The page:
Medieval cathedrals: modern problems
In many parts of England, cathedrals face a financial crisis: they are expensive to maintain, often need renovations and are almost entirely self-funded – which means they are under constant pressure to raise more money and attract new visitors. If they don’t, they run the risk of spiralling into irrelevance and disrepair.
According to their own figures, Ely Cathedral costs £6,000 daily to maintain; Winchester, £10,000; Peterborough, £3,700; Worcester, £7,500; and Norwich, £4,000. These figures do not account for additional conservation efforts.
Many cathedrals are experiencing stagnating or falling visitor numbers, caused by rising secularity as well as in part by the sense that cathedrals are a bit old fashioned, and perhaps lack attractions that could appeal to young families. Yet in medieval times, cathedrals were fundraising powerhouses, drawing pilgrims (and donations) from near and far. The centuries-old techniques can be applied today, to revive the fortunes of England’s cathedrals once more.
Medieval cathedrals faced similar challenges to their modern counterparts: they also had to raise money from visitors in order to maintain and renovate their buildings. Their fundraising strategies centred around saintly relics: bodies, body parts or even items that had touched a holy person were central to many medieval devotions. Local communities created elaborate shrines, which attracted pilgrims, who donated money or gifts in kind to visit.
Many modern English cathedrals have patron saints of their communities. Patron saints were thought to protect the people of the city and its surroundings, and the presence of their bodies in the city often allowed it to reap financial and political benefits. One of such examples is the rise of Canterbury as a tourist centre after the burial of St Thomas Becket there in the 12th century.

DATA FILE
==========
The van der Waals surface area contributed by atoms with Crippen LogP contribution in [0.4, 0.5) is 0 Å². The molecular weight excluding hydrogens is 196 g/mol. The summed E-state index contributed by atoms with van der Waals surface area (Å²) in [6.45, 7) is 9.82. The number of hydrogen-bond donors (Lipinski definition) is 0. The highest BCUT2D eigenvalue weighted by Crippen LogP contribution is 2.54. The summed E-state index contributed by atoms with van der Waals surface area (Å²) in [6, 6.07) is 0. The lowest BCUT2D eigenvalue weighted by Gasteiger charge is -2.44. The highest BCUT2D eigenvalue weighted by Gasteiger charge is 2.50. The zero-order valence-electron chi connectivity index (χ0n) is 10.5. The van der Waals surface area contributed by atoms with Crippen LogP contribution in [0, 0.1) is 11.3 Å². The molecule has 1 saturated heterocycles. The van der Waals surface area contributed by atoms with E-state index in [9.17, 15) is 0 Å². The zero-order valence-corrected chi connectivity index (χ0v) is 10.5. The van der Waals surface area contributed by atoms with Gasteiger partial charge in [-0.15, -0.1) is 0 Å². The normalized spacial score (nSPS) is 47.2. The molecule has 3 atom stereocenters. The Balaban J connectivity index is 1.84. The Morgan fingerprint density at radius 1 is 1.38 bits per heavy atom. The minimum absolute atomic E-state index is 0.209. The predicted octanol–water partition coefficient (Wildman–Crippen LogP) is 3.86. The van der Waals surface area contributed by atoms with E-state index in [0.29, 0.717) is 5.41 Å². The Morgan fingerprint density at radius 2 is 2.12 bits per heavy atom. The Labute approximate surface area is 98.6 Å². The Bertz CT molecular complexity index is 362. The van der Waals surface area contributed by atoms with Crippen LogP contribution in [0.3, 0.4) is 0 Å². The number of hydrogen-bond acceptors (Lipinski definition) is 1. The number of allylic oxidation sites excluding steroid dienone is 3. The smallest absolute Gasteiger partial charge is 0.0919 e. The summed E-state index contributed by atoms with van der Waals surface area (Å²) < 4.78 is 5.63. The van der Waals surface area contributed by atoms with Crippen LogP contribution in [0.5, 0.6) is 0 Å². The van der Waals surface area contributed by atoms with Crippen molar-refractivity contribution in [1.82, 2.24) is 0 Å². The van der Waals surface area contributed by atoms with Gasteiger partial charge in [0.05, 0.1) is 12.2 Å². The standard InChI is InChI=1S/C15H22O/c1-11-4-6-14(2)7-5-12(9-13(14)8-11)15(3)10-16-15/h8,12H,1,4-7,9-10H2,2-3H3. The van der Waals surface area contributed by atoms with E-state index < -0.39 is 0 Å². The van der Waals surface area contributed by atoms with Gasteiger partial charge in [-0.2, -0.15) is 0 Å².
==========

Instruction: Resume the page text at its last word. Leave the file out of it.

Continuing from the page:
Smaller cities also held saints’ relics. The body of St Cuthbert – patron saint of modern day Northumberland – lay at Durham Cathedral from the 12th century. Ely was home to the remains of its patron, St Æthelthryth (also known as Etheldreda or Audrey), who founded the community in the 7th century. And Lincoln prided itself as the home of St Hugh, the 12th century bishop and friend of King John. Cathedrals in Winchester, Gloucester and many other cities also served as burial places for illustrious royals, bishops and saints.
Medieval English communities often used their relics in pageants and processions. Miracle plays, which re-enacted miracles performed by the saint, were performed on holy days within the cathedral grounds. Processions of the relics, including relic tours through nearby towns or around the city, were often performed immediately before or after a construction project, and raised funds for the cathedral.
Later in the Middle Ages, communities also performed mystery plays, where actors recreated scenes from the Bible. These plays were quite interactive, with audience participation, and could last for several days, bringing visitors from the surrounding regions into town and allowing for a wider community to participate in events within the cathedral.
A modern-day miracle
There are already indications that a return to processions, pageants and plays could help change the fortunes of modern cathedrals. York is well-known for its mystery plays. Chester renewed its mystery plays, and has recently seen a five-fold increase in visitor numbers. Norwich also adopted mystery plays in recent decades, and currently projects a budgetary surplus for the 2018-19 financial year.
Cathedrals are places of worship. But they can also be sites of historical interest, alongside medieval castles, Roman forts and stately homes. Exploring the roles that cathedrals have played in developing English cities during medieval times has given Durham, Winchester and Peterborough cathedrals a financial boost, as they have built new visitor centres and opened permanent medieval exhibitions in recent years, or are in the process of doing so today.